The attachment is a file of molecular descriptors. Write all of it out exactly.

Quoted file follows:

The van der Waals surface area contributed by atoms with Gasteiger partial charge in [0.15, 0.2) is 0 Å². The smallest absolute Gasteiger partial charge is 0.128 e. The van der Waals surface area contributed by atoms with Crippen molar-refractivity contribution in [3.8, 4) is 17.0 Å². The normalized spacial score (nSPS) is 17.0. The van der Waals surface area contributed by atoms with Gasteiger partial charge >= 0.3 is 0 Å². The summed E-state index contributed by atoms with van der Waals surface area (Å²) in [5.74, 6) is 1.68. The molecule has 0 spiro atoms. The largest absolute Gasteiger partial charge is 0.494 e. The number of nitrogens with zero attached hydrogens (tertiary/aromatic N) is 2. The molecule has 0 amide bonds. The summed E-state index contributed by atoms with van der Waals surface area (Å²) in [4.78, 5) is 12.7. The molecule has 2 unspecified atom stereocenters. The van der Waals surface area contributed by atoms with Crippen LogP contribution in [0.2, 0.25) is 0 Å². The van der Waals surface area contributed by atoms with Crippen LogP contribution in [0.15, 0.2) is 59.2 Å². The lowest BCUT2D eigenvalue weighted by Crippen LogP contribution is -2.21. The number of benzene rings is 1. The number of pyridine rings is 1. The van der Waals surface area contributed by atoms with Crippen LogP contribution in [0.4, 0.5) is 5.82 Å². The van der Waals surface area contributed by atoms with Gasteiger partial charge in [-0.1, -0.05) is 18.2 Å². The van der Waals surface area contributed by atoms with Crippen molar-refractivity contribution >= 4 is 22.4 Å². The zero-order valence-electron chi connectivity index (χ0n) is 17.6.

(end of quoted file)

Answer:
The van der Waals surface area contributed by atoms with Gasteiger partial charge in [0.15, 0.2) is 0 Å². The smallest absolute Gasteiger partial charge is 0.128 e. The van der Waals surface area contributed by atoms with Crippen molar-refractivity contribution in [3.8, 4) is 17.0 Å². The normalized spacial score (nSPS) is 17.0. The van der Waals surface area contributed by atoms with Gasteiger partial charge >= 0.3 is 0 Å². The summed E-state index contributed by atoms with van der Waals surface area (Å²) in [5.74, 6) is 1.68. The molecule has 0 spiro atoms. The largest absolute Gasteiger partial charge is 0.494 e. The number of nitrogens with zero attached hydrogens (tertiary/aromatic N) is 2. The molecule has 0 amide bonds. The summed E-state index contributed by atoms with van der Waals surface area (Å²) in [4.78, 5) is 12.7. The molecule has 2 unspecified atom stereocenters. The van der Waals surface area contributed by atoms with Crippen LogP contribution in [0.2, 0.25) is 0 Å². The van der Waals surface area contributed by atoms with Crippen LogP contribution in [0.15, 0.2) is 59.2 Å². The lowest BCUT2D eigenvalue weighted by Crippen LogP contribution is -2.21. The number of benzene rings is 1. The number of pyridine rings is 1. The van der Waals surface area contributed by atoms with Crippen LogP contribution in [0.4, 0.5) is 5.82 Å². The van der Waals surface area contributed by atoms with Gasteiger partial charge in [-0.1, -0.05) is 18.2 Å². The van der Waals surface area contributed by atoms with Crippen molar-refractivity contribution >= 4 is 22.4 Å². The zero-order valence-electron chi connectivity index (χ0n) is 17.6.